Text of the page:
In Spirit And In Truth
John 4:16-24 MKJV Jesus said to her, Go, call your husband and come here. (17) The woman answered and said, I have no husband. Jesus said to her, You have well said, I have no husband (18) for you have had five husbands, and he whom you now have is not your husband. In that you spoke truly. (19) The woman said to Him, Sir, I perceive that you are a prophet. (20) Our fathers worshiped in this mountain, and you say that in Jerusalem is the place where men ought to worship. (21) Jesus said to her, Woman, believe Me, the hour is coming when you shall neither worship the Father in this mountain nor yet at Jerusalem. (22) You worship what you do not know; we know what we worship, for salvation is of the Jews. (23) But the hour is coming, and now is, when the true worshipers shall worship the Father in spirit and truth, for the Father seeks such to worship Him. (24) God is a spirit, and they who worship Him must worship in spirit and in truth.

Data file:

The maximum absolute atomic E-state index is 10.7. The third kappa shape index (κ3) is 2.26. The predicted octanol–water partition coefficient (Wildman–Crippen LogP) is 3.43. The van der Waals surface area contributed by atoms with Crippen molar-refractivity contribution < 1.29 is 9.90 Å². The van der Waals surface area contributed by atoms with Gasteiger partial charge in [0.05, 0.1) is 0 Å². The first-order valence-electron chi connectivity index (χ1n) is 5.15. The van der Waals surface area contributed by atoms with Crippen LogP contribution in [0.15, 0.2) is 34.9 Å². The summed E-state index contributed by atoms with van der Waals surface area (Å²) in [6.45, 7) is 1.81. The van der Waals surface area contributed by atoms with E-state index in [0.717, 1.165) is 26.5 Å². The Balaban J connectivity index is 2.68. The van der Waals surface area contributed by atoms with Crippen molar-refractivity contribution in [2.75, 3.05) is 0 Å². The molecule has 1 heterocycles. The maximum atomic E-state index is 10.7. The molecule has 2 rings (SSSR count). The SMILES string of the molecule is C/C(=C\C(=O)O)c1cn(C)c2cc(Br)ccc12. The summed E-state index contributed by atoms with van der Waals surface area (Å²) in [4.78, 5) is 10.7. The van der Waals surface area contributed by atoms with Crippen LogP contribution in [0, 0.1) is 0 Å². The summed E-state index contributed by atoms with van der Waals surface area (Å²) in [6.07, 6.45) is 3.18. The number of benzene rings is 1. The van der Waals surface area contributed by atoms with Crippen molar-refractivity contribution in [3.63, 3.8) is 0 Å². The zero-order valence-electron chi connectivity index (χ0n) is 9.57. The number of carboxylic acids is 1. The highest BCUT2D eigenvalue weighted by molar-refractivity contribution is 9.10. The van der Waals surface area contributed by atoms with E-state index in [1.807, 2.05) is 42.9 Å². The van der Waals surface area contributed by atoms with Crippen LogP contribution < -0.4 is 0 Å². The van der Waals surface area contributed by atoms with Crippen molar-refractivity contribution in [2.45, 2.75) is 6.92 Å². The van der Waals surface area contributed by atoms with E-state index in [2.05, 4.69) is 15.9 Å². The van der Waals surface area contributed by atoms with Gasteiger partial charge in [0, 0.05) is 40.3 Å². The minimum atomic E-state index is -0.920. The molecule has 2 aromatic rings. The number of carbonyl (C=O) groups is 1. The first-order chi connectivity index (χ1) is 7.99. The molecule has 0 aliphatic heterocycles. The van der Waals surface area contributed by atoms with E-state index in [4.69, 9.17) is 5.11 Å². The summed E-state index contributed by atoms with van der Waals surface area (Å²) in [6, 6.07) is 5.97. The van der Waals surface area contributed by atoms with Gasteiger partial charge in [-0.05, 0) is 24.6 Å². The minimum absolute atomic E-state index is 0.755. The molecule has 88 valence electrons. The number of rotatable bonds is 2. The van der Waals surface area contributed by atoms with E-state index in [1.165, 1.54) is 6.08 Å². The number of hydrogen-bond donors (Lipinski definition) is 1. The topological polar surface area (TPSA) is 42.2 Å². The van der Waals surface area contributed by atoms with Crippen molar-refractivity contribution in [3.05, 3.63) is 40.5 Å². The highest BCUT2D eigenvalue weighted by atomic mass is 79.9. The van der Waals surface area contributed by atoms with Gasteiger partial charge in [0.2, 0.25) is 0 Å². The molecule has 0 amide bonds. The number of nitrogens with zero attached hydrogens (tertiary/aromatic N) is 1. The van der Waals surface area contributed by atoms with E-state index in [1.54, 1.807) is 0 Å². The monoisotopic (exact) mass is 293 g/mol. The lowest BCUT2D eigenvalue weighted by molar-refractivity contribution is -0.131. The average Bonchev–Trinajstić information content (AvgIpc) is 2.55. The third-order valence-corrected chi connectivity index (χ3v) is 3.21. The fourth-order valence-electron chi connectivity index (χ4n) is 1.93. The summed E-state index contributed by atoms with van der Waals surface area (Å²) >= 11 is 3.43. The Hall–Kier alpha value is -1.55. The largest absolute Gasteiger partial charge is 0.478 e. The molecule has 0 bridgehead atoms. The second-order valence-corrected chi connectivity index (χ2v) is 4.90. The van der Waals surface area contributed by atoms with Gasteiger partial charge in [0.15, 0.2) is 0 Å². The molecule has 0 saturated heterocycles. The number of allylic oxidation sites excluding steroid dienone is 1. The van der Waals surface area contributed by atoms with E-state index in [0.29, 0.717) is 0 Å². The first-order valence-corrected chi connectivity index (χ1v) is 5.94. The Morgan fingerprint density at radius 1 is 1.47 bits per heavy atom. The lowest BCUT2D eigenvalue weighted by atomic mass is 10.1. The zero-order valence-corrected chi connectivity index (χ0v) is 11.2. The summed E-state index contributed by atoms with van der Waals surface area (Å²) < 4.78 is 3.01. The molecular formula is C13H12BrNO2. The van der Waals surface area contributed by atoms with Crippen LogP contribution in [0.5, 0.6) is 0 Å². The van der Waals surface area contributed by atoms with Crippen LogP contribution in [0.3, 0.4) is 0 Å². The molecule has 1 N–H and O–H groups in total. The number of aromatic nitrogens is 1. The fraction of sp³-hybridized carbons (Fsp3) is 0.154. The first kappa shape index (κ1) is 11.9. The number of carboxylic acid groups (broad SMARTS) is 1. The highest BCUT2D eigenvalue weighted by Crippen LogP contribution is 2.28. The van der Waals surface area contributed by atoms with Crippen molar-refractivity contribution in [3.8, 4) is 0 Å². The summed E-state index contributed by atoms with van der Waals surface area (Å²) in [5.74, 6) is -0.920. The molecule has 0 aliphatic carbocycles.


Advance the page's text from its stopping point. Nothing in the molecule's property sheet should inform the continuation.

John’s gospel was written after the destruction of the Temple in 70 AD hence Jesus saying: “believe Me, the hour is coming when you shall neither worship the Father in this mountain nor yet at Jerusalem” was fulfilled because worship at Jerusalem was now impossible. Christianity is unlike any other religion in that there is no special “sacred location” for worship. Christians can worship anywhere, as Abraham did, as long as they worship “in spirit and in truth”. The Samaritan vs. Jewish question -about which mountain to worship on, is thus rendered null and void by the cross.
But what does it mean to worship “in spirit and in truth” and why does God seek these kinds of people to worship Him?